John Kerry: We Are Not Going To War "In The Classic Sense"

"100% of Americans will say no" to war in Syria, Kerry said.

Secretary of State John Kerry delivered a fiery rebuke to Republican Kentucky Sen. Rand Paul's line of questioning at the Senate Foreign Relations Committee hearing on possible U.S. engagement in Syria Tuesday. Kerry said Americans were not going to be declaring war "in the classic sense," and that "100% of Americans would say no to such a scenario.

"We don't want to go to war. We don't believe we are going to go war in the classic sense of taking american troops and America to war," Kerry said to Paul. "The president is asking for the authority to do a limited action that will degrade the capacity of a tyrant who has been using chemical weapons to kill his own people. It's a limited action. It's limited."

Kerry continued, abated, by Sen. Paul saying, "if your goal is not to win you shouldn't be involved."

"Senator, when people are asked do you want to go to war in Syria? Of course not. Everybody, 100% of Americans will say no, we say no. We don't want to go to war in Syria either. It is not what we are here to ask. The President it is not asking you to go to war. He is not asking you to declare war. He is not asking you to send one American troop to war," Kerry said.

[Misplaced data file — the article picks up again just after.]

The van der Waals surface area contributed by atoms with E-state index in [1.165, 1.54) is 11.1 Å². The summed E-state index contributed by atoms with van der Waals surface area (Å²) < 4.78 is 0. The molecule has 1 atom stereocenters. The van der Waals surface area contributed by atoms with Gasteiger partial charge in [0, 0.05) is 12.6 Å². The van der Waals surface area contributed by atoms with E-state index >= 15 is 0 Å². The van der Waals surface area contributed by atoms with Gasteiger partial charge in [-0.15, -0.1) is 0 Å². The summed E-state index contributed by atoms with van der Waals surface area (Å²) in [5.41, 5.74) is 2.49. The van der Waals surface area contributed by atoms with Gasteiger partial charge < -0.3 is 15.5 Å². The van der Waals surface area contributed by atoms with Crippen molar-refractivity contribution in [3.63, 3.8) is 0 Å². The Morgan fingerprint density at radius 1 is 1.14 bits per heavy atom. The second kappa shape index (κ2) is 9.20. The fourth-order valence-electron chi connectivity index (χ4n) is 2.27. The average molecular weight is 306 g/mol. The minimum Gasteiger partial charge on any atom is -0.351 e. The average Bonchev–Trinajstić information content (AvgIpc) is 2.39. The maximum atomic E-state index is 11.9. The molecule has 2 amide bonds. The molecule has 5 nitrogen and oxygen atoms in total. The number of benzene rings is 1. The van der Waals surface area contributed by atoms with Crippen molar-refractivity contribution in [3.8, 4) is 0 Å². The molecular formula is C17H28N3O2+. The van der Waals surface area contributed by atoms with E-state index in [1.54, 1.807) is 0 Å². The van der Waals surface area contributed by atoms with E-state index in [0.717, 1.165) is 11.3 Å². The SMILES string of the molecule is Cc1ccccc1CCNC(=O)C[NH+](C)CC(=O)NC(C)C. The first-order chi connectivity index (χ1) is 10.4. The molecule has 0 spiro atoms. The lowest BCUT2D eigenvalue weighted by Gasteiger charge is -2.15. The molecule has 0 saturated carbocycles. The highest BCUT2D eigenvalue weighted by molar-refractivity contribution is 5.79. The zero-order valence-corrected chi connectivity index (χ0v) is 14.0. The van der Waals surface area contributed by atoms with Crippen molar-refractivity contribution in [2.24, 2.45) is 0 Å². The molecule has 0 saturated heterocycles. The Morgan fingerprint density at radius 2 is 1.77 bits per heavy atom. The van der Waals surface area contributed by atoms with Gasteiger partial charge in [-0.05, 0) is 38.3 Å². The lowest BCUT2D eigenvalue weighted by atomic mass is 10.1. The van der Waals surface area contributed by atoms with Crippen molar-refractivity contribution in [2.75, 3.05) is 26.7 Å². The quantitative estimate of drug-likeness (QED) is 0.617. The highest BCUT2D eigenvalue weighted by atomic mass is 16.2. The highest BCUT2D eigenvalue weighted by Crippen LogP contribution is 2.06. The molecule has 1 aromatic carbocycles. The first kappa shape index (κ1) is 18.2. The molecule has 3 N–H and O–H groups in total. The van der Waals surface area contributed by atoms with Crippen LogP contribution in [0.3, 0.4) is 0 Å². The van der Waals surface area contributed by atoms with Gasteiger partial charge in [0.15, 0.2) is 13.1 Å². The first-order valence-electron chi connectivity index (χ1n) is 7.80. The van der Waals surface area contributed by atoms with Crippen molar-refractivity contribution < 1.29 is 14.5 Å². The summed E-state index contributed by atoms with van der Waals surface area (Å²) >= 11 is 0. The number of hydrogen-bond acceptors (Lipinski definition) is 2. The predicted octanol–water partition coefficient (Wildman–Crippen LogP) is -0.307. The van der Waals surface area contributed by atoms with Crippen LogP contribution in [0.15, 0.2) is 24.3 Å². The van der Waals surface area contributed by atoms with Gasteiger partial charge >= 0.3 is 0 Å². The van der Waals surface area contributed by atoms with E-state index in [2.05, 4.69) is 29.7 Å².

Kerry, making the case that action would be limited, said action was needed to degrade Assad's capacity to use chemical weapons. Arguing again it wasn't war in the "classic" sense.

"He is simply saying we need to take an action that can degrade the capacity of a man who has been willing to kill his own people by breaking a nearly 100-year-old prohibition, and will we stand up and be counted to say we won't do that," Kerry added. "Ya know, I just don't consider that going to war in the classic sense of coming to congress and asking for a declaration of war and training troops and sending people abroad and putting young americans in harms way. That is not what the president is asking for here."

Earlier in the hearing, Kerry said he didn't want to "take off the table an option" of Americans ground troops being involved in the case of chemical weapons falling into the hands of someone not in support of U.S. interests.

Skip to footer